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the Messiah before the birth of Abraham. Nor will they regard the exclamation of Thomas, in the twentieth chapter of John's Gospel, as being anything less than an expression of his belief that bis Lord and Master was divine. We have no space or desire to enter upon the discussion of these or similar passages here, but we are persuaded that the advocates of these views can never impress their truth upon scholarly men who have not been educated in their own doctrines. And we have never yet seen any explanation or suggestion urged in support of these views, which, to our apprehension, did not manifestly fail to meet the demands of the passages in question or of the context in the midst of which they stand. On the word alávios, in Matt. xxv., 46, the author says, “ This word is used so often in the Scriptures

denote indefinite length of duration, that it seems presumptuous to affirm positively that any more was in the Master's thought here. The 'punist ment' will last as long as the sin shall last; and the life,' too, will last as long, and only as long, as the character on which it depends shall last." On Mark ix., 44 ff., in connection with the words “unquenchable fire" and "hell," he says, “ In quoting the greatest of the prophets who preceded him, Jesus spoke more nearly, if he did not speak exactly, in accordance with that prophet's thought (Is. Ixvi., 24). It is questionable, even, if he meant chiefly the fires of remorse, real and terrible as these are. But he may have meant particularly those consequences of sin which, springing from the sources here alluded to in Mark, are a public warning to all who are tempted in like manner. Such a hell as we see men fall into in this life is often both fearful and fiery.” These citations will indicate his opinions and method of interpretation in connection with the subject of future punishment. Of the Temptation he says, “ Having separated from the narration those parts which are incidental [i. e., the forty days duration of the fasting, the Tempter in a personal form, &c.], the principal fact remains, that Jesus had tempting thoughts under the circumstances of place (though it is possible he went from place to place in thought only), and with the deprivations and exposures mentioned as occurring in the Desert, and that he triumphed over those thoughts, without incurring the charge or receiving the taint of sin.” “The occurrence of such tempting thoughts to a pure mind," he adds, "may be accounted for, without supposing that they originated there. If the tempting thought simply tests the subject of it, and shows that one is incapable of VOL. XXIX,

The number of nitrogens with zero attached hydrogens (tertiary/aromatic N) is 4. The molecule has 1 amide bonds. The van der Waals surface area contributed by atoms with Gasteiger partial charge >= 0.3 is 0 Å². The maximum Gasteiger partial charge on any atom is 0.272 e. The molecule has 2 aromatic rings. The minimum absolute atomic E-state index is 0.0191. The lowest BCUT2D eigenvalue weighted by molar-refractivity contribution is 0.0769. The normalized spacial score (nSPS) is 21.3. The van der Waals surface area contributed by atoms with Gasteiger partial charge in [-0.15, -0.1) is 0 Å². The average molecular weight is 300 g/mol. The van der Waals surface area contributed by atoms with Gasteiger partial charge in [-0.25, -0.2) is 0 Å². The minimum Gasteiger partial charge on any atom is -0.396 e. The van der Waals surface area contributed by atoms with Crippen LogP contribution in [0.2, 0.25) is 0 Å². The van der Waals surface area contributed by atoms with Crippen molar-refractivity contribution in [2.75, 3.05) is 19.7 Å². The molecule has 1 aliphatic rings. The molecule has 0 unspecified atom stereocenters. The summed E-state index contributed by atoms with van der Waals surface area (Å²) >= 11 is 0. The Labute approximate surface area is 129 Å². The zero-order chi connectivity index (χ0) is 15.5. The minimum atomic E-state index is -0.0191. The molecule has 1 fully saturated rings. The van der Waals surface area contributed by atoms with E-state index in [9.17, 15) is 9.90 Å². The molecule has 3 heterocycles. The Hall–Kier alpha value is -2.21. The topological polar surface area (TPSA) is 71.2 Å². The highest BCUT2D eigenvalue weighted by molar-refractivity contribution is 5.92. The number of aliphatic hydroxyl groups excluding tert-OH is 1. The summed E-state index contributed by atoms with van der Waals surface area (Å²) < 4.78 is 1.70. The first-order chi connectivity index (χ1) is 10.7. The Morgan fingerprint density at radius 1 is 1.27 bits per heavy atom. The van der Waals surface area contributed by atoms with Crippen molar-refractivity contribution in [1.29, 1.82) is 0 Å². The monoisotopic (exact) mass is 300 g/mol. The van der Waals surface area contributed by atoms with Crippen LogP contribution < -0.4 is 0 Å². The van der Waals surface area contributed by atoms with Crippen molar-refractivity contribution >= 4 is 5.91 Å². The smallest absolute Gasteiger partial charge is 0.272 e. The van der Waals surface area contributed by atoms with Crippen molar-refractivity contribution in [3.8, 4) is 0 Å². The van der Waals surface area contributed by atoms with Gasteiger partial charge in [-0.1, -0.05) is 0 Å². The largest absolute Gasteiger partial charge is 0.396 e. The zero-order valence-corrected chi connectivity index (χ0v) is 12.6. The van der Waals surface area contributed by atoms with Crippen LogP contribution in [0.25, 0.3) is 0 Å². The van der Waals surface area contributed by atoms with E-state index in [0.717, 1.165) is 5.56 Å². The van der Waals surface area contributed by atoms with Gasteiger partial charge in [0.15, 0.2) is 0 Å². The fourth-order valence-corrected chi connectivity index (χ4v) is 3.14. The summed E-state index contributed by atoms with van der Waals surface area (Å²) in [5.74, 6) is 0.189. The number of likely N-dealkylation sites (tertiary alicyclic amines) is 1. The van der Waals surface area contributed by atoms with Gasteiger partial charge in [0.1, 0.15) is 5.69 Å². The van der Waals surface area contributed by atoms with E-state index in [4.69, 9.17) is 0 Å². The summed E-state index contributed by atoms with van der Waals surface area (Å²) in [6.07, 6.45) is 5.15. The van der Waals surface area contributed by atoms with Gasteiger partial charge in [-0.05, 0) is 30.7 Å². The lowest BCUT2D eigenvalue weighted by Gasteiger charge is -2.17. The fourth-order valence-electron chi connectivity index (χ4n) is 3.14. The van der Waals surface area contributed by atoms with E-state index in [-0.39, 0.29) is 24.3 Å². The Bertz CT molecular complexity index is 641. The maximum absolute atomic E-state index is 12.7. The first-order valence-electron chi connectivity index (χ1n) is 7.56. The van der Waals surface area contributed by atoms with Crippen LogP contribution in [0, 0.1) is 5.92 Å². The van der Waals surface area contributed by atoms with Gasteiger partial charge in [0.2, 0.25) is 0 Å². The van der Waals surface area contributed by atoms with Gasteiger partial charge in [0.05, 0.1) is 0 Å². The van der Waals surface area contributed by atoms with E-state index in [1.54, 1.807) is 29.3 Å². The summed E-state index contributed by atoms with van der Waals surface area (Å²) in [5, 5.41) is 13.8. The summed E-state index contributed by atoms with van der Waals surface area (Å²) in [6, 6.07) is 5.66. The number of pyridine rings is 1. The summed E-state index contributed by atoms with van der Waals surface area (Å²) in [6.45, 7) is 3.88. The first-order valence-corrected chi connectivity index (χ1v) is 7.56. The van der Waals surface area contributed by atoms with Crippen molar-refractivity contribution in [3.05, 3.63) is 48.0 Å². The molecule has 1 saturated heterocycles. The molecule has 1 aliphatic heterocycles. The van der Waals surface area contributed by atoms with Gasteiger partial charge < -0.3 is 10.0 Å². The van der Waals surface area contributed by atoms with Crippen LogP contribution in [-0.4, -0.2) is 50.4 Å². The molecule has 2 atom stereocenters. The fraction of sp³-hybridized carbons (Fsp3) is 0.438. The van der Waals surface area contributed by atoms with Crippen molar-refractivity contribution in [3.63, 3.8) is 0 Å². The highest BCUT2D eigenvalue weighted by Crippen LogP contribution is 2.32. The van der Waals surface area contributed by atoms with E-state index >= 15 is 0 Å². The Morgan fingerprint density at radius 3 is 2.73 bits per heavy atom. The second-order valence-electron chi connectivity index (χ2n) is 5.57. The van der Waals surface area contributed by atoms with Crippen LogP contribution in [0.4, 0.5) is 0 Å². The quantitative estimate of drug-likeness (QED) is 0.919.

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harboring and executing it, it is an adequate temptation, and he is sinless in it.” The narrative is not, thus, to be understood literally in all its details; and, on the other hand, it is not “a parable misunderstood by the disciples and afterward confounded by them with Jesus' personal experience,” but an account of thoughts which actually entered the mind of Christ under the influence of the circumstances in which he was placed. In respect to the great question concerning the time of the Last Supper, the anthor thinks that John's account may be reconciled with that of the Synoptics. In respect to the examinations of Jesus, he seems inclined to favor the view that there were two—that referred to in John being before Annas, and that mentioned in the earlier gospels being before Caiaphas. “This is the more plausible,” he says, “if we may assume Annas to have had an apartment in the same house with Caiaphas, to which there was one court or yard where the denials of Peter took place.” Some writers regard this last supposition as quite beyond the region of probability, but we are unable to see why it is necessarily so. We have quoted enough, perhaps, to excite interest in an examination of the vol

It has merits, and its author will doubtless find numbers of readers in his own section of the Church who will accept all his conclusions; while, outside of that circle, it will meet, as we believe, a scholarly consideration of its views and a just appreciation of what is good in it.